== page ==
IVC Filter Litigation – Judge says no to Protective Order

Searcy Denney Scarola Barnhart & Shipley

Plaintiffs in a Multi District Litigation (“MDL”) filed complaints against Cook Medical Inc. (“Cook”) and alleges that Cook knowingly presented false information regarding the safety profile of its IVC filters to physician and the pubic, and used this false information as a promotional tool and in labeling its IVC products.

Plaintiff sought to discover the reports Cook made to the Food and Drug Administration (“FDA”).  Cook moved for Protective Order, asking the Court to bar Plaintiffs from seeking discovery concerning Cook’s alleged failure to report adverse events associated with its IVC filter to the FDA.  Cook’s motion relied in part on Buckman Co. v. Plaintiff’s Legal Comm., 531 U.S. 341, 348 (2001), in which the Supreme Court held that state law fraud-on-the FDA claims conflicts with, and therefore are implied preempted by the Food, Drug, and Cosmetic Act (“FDCA”).


Cook argued that because the FDCA gives the FDA sole authority to enforce compliance with the FDCA’s disclosure, Plaintiffs cannot enforce compliance and Cook’s report submissions to the FDA are inadmissible and irrelevant.  To support it’s argument, Cook also cited to In re Incretin Mimetics Prods. Liab. Litig.  2014 U.S. Dist. LEXIS 142227 [S.D. Cal. Oct. 6, 2014], in which the plaintiffs compelled production of documents discussing adverse event reports to whether the defendant misrepresented or under-reported information to the FDA for its drug at issue.  Relying in part on Buckman, the Increntin court denied the plaintiffs’ motion to compel.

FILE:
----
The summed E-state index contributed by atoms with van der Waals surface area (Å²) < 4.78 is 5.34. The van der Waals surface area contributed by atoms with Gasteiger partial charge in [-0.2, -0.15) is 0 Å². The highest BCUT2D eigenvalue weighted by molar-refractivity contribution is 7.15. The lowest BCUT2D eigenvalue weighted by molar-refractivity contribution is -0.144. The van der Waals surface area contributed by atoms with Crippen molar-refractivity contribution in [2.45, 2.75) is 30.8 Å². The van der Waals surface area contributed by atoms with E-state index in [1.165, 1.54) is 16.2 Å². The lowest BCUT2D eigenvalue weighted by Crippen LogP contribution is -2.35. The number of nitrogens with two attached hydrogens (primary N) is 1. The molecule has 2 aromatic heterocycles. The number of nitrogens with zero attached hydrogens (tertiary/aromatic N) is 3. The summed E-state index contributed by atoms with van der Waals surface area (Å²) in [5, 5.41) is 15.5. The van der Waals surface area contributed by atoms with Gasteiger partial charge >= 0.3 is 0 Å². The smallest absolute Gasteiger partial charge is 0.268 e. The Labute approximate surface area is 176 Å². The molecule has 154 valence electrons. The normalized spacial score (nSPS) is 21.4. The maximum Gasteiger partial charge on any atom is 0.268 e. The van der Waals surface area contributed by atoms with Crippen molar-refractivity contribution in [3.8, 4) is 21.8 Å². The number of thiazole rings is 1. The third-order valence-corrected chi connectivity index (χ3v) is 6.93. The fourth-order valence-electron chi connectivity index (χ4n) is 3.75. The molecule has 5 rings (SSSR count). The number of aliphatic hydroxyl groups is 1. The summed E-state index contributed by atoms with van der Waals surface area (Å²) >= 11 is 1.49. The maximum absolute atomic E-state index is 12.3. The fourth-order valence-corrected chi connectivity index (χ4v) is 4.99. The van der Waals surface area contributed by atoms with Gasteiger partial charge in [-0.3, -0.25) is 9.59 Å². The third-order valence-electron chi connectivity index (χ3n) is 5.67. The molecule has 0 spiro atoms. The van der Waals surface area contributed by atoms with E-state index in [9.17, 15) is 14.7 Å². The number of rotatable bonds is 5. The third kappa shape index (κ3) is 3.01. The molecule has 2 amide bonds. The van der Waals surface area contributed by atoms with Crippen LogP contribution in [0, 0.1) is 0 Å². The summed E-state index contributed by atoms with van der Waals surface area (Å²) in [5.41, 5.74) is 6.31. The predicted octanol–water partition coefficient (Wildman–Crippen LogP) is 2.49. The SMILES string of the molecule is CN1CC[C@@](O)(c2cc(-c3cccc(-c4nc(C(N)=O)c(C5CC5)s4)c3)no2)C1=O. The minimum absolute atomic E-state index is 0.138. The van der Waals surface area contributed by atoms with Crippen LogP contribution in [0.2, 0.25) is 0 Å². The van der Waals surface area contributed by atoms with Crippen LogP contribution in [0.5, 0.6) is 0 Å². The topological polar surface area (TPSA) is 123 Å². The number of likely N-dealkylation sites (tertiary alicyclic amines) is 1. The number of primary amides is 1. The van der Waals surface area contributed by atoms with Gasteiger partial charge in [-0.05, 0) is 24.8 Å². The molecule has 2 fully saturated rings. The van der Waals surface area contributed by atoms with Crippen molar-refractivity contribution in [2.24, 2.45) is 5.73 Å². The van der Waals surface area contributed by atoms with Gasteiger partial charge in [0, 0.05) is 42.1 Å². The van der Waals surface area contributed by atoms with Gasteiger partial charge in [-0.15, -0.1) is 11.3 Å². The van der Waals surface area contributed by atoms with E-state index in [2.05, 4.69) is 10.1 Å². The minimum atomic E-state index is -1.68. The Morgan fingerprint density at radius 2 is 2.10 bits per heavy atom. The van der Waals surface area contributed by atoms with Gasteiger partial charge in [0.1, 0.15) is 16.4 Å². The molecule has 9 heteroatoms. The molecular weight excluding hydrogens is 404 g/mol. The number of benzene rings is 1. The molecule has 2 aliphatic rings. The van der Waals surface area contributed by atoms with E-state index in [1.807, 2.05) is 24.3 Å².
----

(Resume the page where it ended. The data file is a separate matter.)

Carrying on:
Judge Baker, the Magistrate Judge assigned to the MDL, however found Buckman and Incertin do not support Cook’s position because unlike those cases, Plaintiffs in this MDL are not asserting fraud-on-the FDA claims and preemption is not at issue.

Judge Baker also held that while the Incretin court’s holding was based on a finding that production of source documents and databases would unduly burdensome, Cook made only a one- sentence reference to the burden and expense.  As a party moving for a protective order, the burden was on Cook to establish facts supporting undue burden, Judge Baker noted, and Cook’s passing reference to expense comes nowhere close to establishing undue burden.

Finally, Judge Baker found while the defendant in Incretin denied misrepresenting or under reporting information to the FDA, this is not the situation.

“As Plaintiffs pointed out, discovery revealed that Cook only reported device complains to the FDA (and therefore to the MAUDE database) for filters marketed in the United States and withheld complaints for the same products marketed outside the country. Cook does not dispute this, though it does dispute that such reporting constitutes an irregularity,” Judge Baker noted.

Judge Baker denied Cook’s efforts to bar Plaintiffs in the IVC filter MDL from seeking information concerning the manufacturer’s alleged failure to report adverse events to the FDA.

DISCLAIMER: Because of the generality of this update, the information provided herein may not be applicable in all situations and should not be acted upon without specific legal advice based on particular situations.

© Searcy Denney Scarola Barnhart & Shipley | Attorney Advertising

Written by:

Searcy Denney Scarola Barnhart & Shipley

Searcy Denney Scarola Barnhart & Shipley on:

Reporters on Deadline

Related Case Law

"My best business intelligence, in one easy email…"

Your first step to building a free, personalized, morning email brief covering pertinent authors and topics on JD Supra:
*By using the service, you signify your acceptance of JD Supra's Privacy Policy.
Custom Email Digest
- hide
- hide

This website uses cookies to improve user experience, track anonymous site usage, store authorization tokens and permit sharing on social media networks. By continuing to browse this website you accept the use of cookies. Click here to read more about how we use cookies.